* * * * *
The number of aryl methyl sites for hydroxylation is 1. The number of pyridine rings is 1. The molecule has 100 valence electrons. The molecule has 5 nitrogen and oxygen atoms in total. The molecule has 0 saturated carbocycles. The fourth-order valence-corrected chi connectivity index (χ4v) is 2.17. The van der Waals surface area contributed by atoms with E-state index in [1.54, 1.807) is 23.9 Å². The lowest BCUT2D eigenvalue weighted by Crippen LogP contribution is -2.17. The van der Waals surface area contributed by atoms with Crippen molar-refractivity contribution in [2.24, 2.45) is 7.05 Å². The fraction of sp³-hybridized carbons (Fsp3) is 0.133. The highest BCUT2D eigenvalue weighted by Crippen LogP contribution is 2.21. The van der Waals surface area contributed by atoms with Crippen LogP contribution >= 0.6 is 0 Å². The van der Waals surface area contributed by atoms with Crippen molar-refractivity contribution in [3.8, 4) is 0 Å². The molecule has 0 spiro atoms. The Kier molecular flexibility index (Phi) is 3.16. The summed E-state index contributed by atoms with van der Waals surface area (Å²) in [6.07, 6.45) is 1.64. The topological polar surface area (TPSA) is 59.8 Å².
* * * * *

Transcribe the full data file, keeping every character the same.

The number of aryl methyl sites for hydroxylation is 1. The number of pyridine rings is 1. The molecule has 100 valence electrons. The molecule has 5 nitrogen and oxygen atoms in total. The molecule has 0 saturated carbocycles. The fourth-order valence-corrected chi connectivity index (χ4v) is 2.17. The van der Waals surface area contributed by atoms with E-state index in [1.54, 1.807) is 23.9 Å². The lowest BCUT2D eigenvalue weighted by Crippen LogP contribution is -2.17. The van der Waals surface area contributed by atoms with Crippen molar-refractivity contribution in [2.24, 2.45) is 7.05 Å². The fraction of sp³-hybridized carbons (Fsp3) is 0.133. The highest BCUT2D eigenvalue weighted by Crippen LogP contribution is 2.21. The van der Waals surface area contributed by atoms with Crippen LogP contribution >= 0.6 is 0 Å². The van der Waals surface area contributed by atoms with Crippen molar-refractivity contribution in [3.8, 4) is 0 Å². The molecule has 0 spiro atoms. The Kier molecular flexibility index (Phi) is 3.16. The summed E-state index contributed by atoms with van der Waals surface area (Å²) in [6.07, 6.45) is 1.64. The topological polar surface area (TPSA) is 59.8 Å².